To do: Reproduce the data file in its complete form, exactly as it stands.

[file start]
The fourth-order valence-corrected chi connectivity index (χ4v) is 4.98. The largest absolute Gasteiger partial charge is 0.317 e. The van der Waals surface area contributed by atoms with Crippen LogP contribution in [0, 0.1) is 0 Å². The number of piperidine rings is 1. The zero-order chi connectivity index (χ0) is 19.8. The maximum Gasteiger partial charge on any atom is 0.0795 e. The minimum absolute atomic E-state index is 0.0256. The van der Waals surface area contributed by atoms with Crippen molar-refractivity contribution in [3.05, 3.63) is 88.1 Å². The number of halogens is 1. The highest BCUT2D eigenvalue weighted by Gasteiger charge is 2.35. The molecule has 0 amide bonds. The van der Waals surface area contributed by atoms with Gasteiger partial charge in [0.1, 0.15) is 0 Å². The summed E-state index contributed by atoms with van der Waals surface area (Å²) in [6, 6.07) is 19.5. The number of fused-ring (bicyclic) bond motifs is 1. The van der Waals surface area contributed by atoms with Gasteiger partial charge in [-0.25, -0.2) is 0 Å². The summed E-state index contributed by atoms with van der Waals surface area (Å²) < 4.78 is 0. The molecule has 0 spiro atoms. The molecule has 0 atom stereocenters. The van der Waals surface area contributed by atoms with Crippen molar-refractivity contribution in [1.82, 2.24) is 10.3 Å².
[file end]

The fourth-order valence-corrected chi connectivity index (χ4v) is 4.98. The largest absolute Gasteiger partial charge is 0.317 e. The van der Waals surface area contributed by atoms with Crippen LogP contribution in [0, 0.1) is 0 Å². The number of piperidine rings is 1. The zero-order chi connectivity index (χ0) is 19.8. The maximum Gasteiger partial charge on any atom is 0.0795 e. The minimum absolute atomic E-state index is 0.0256. The van der Waals surface area contributed by atoms with Crippen molar-refractivity contribution in [3.05, 3.63) is 88.1 Å². The number of halogens is 1. The highest BCUT2D eigenvalue weighted by Gasteiger charge is 2.35. The molecule has 0 amide bonds. The van der Waals surface area contributed by atoms with Gasteiger partial charge in [0.1, 0.15) is 0 Å². The summed E-state index contributed by atoms with van der Waals surface area (Å²) in [6, 6.07) is 19.5. The number of fused-ring (bicyclic) bond motifs is 1. The van der Waals surface area contributed by atoms with Gasteiger partial charge in [-0.25, -0.2) is 0 Å². The summed E-state index contributed by atoms with van der Waals surface area (Å²) < 4.78 is 0. The molecule has 0 spiro atoms. The molecule has 0 atom stereocenters. The van der Waals surface area contributed by atoms with Crippen molar-refractivity contribution in [1.82, 2.24) is 10.3 Å².